Wednesday, April 23, 2008


Dead Man's Cave was located next to Red River Valley, just before you took the path that led to Dinosaur Hill. It was a dark and gloomy place, hemmed in by trees, swampy water punctuated by little hillocks of earth sprouting tall grasses and weeds. The leaves on the trees kept the sunlight from penetrating the "cave," and there were piles of old, semi-rotten wood laying half-submerged, with a pervasive, cloying odor that stank of wet leaves and stagnant water. There were water lilies floating on the water and one could hear the bleat of frogs as they rested on the logs.

It was a suffocating place, giving one the feeling that the gnarled and twisted branches of the trees were intent upon closing in, pressing the breath from your body. Vines hung from the trees, tangled with the branches, and sometimes you had to push them aside to walk along the hillocks of land to reach a fallen log where, once you had clambered aboard, there was some hope of staying dry.

Sis, Charlie and I visited the cave regularly. There was something hypnotic about it, the fact that at one moment one could be dazzled with sunshine and greenery fluttering in the breeze, and the next minute be in this dark mausoleum which stank of death and decay. We would hop along the hillocks of earth and balance ourselves over the murky water until we reached a pile of branches where we could sit and talk, watching the frogs, slapping mosquitoes, and playing silly, childish games.

Sometimes we sat in silence and were amazed at how quiet it was there in Dead Man's Cave. There was not a breath of air. Not a leaf moved on the surrounding trees. It was a place of complete stillness, the only sound the thump-swish-thump-swish-thump-swish of Charlie's heartbeat, which was easily discernible in the silence. None of us ever commented on Charlie's heartbeat. We knew his heart didn't work right. Heaven knows, his mother reminded us of that every time we went outside to play a game or take a walk.

"Be careful. Don't get too rowdy now. You know Junior's heart can't take it!"

The truth is, it did take it. Charlie ran, jumped, climbed and fought just as the rest of us did. Only when we were very quiet were we reminded of the burden that he had been born carrying...thump-swish-thump-swish!

"This is a spooky place," I told Charlie once, as we sat on the logs and pondered about life in general and how we could rake up the money to go to a movie in particular. "It's just plain spooky!"

"Aw, it's not spooky!" he countered. "You're just a girl. Girls are always afraid. Girls are afraid of their own shadows!"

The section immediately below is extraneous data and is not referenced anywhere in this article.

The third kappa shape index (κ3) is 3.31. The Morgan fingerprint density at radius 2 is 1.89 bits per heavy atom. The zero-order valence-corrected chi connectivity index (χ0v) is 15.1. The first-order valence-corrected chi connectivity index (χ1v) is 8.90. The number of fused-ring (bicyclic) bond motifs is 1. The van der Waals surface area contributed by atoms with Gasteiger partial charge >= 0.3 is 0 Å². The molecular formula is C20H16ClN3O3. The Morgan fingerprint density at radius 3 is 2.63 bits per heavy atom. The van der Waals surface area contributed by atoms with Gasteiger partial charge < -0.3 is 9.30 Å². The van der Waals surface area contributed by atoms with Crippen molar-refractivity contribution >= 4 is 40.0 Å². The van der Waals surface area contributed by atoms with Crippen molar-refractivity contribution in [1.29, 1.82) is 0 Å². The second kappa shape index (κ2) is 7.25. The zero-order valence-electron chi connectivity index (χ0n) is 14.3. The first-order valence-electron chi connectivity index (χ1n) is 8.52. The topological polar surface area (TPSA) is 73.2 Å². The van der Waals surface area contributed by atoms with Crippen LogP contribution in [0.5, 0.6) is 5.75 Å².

This macho remark stayed with me so, on a clear summer day not long after that, I gathered up my courage and walked through the Orchard to contemplate entering the Cave alone. It took a while to calm my jitters and force myself to walk across Red River Valley toward the swamp. The memory of Charlie's remark encouraged each step and I finally reached the Cave, wove my way through the trees and entered the dark dampness.

It seemed especially dark and frightening on that day. Not a beam of sunlight filtered through the heavy canopy of branches and leaves that formed the roof of the Cave, not a bird sang, not a breath of air disturbed the shadowed tranquility. I kept thinking of snakes, imagining them weaving their slithery bodies around my feet. What would I do if a poisonous snake reached up and bit me? I would die in this terrible place and rot along with the piles of leaves that clustered around the trees and smelled of wet, clinging decay.

Determined to show my bravery to the world so that I could boast to Charlie that I had defied his accusation, I made my way gingerly along the tufts of grass and the weed-covered knolls to reach the pile of logs. Then I sat down on the logs and looked over the world I had intruded upon.

It was as though twilight had arrived in the Cave and was in a perpetual condition, never allowing total darkness, never allowing brilliant light, caught in an eternal dusk. Gloom had settled over the Cave and was a permanent resident. I could hear frogs and a rustle or two that made me swing around in startled fear, but the silence that had been noted before clung like an unwanted visitor to the area. I decided to stay another minute or two, then leave. Some courage is desirable. Too much courage might lead to disaster.